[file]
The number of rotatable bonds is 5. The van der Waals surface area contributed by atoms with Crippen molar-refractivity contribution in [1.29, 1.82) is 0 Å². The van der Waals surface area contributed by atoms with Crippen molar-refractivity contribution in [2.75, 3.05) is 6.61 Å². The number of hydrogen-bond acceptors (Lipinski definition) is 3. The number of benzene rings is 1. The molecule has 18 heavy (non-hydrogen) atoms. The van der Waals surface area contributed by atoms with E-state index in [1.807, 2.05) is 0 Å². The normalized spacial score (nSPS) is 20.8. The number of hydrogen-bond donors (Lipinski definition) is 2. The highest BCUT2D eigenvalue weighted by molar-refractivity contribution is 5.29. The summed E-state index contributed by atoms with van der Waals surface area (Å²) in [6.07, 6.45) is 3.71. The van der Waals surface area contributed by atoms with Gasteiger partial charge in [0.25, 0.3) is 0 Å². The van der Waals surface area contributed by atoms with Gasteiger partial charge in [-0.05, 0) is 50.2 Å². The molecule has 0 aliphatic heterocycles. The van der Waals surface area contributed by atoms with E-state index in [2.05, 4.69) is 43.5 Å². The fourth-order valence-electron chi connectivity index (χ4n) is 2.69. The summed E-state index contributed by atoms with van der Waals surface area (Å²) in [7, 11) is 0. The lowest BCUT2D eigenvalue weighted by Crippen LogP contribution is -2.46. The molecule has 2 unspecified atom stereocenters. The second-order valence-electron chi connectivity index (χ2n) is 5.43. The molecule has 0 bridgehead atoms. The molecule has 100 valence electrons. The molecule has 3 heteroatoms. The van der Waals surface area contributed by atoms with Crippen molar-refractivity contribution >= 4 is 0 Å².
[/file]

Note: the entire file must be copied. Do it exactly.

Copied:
The number of rotatable bonds is 5. The van der Waals surface area contributed by atoms with Crippen molar-refractivity contribution in [1.29, 1.82) is 0 Å². The van der Waals surface area contributed by atoms with Crippen molar-refractivity contribution in [2.75, 3.05) is 6.61 Å². The number of hydrogen-bond acceptors (Lipinski definition) is 3. The number of benzene rings is 1. The molecule has 18 heavy (non-hydrogen) atoms. The van der Waals surface area contributed by atoms with E-state index in [1.807, 2.05) is 0 Å². The normalized spacial score (nSPS) is 20.8. The number of hydrogen-bond donors (Lipinski definition) is 2. The highest BCUT2D eigenvalue weighted by molar-refractivity contribution is 5.29. The summed E-state index contributed by atoms with van der Waals surface area (Å²) in [6.07, 6.45) is 3.71. The van der Waals surface area contributed by atoms with Gasteiger partial charge in [0.25, 0.3) is 0 Å². The van der Waals surface area contributed by atoms with Gasteiger partial charge in [-0.05, 0) is 50.2 Å². The molecule has 0 aliphatic heterocycles. The van der Waals surface area contributed by atoms with E-state index in [2.05, 4.69) is 43.5 Å². The fourth-order valence-electron chi connectivity index (χ4n) is 2.69. The summed E-state index contributed by atoms with van der Waals surface area (Å²) in [7, 11) is 0. The lowest BCUT2D eigenvalue weighted by Crippen LogP contribution is -2.46. The molecule has 2 unspecified atom stereocenters. The second-order valence-electron chi connectivity index (χ2n) is 5.43. The molecule has 0 bridgehead atoms. The molecule has 100 valence electrons. The molecule has 3 heteroatoms. The van der Waals surface area contributed by atoms with Crippen molar-refractivity contribution >= 4 is 0 Å².